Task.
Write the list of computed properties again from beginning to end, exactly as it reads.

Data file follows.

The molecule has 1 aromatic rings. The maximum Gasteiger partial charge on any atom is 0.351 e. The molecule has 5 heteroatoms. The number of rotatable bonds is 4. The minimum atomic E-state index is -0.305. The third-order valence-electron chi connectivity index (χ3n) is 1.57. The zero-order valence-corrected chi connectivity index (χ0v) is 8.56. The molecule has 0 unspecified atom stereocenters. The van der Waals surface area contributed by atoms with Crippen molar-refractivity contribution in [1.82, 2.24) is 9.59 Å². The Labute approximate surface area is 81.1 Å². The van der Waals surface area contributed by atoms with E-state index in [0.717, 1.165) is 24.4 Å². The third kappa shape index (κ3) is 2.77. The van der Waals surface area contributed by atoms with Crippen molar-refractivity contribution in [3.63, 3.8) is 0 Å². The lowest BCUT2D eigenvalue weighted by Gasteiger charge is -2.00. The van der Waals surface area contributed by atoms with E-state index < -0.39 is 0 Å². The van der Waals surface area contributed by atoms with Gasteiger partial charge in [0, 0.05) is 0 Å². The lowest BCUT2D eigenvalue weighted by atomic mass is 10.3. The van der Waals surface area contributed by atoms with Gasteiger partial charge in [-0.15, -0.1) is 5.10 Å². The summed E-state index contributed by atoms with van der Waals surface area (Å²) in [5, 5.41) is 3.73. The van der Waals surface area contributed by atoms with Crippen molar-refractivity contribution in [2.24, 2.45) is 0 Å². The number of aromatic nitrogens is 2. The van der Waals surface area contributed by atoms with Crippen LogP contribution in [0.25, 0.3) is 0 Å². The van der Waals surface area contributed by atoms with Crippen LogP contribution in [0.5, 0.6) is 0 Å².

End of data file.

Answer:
The molecule has 1 aromatic rings. The maximum Gasteiger partial charge on any atom is 0.351 e. The molecule has 5 heteroatoms. The number of rotatable bonds is 4. The minimum atomic E-state index is -0.305. The third-order valence-electron chi connectivity index (χ3n) is 1.57. The zero-order valence-corrected chi connectivity index (χ0v) is 8.56. The molecule has 0 unspecified atom stereocenters. The van der Waals surface area contributed by atoms with Crippen molar-refractivity contribution in [1.82, 2.24) is 9.59 Å². The Labute approximate surface area is 81.1 Å². The van der Waals surface area contributed by atoms with E-state index in [0.717, 1.165) is 24.4 Å². The third kappa shape index (κ3) is 2.77. The van der Waals surface area contributed by atoms with Crippen molar-refractivity contribution in [3.63, 3.8) is 0 Å². The lowest BCUT2D eigenvalue weighted by Gasteiger charge is -2.00. The van der Waals surface area contributed by atoms with E-state index < -0.39 is 0 Å². The van der Waals surface area contributed by atoms with Gasteiger partial charge in [0, 0.05) is 0 Å². The lowest BCUT2D eigenvalue weighted by atomic mass is 10.3. The van der Waals surface area contributed by atoms with Gasteiger partial charge in [-0.15, -0.1) is 5.10 Å². The summed E-state index contributed by atoms with van der Waals surface area (Å²) in [5, 5.41) is 3.73. The van der Waals surface area contributed by atoms with Crippen molar-refractivity contribution in [2.24, 2.45) is 0 Å². The number of aromatic nitrogens is 2. The van der Waals surface area contributed by atoms with Crippen LogP contribution in [0.25, 0.3) is 0 Å². The van der Waals surface area contributed by atoms with Crippen LogP contribution in [0.5, 0.6) is 0 Å².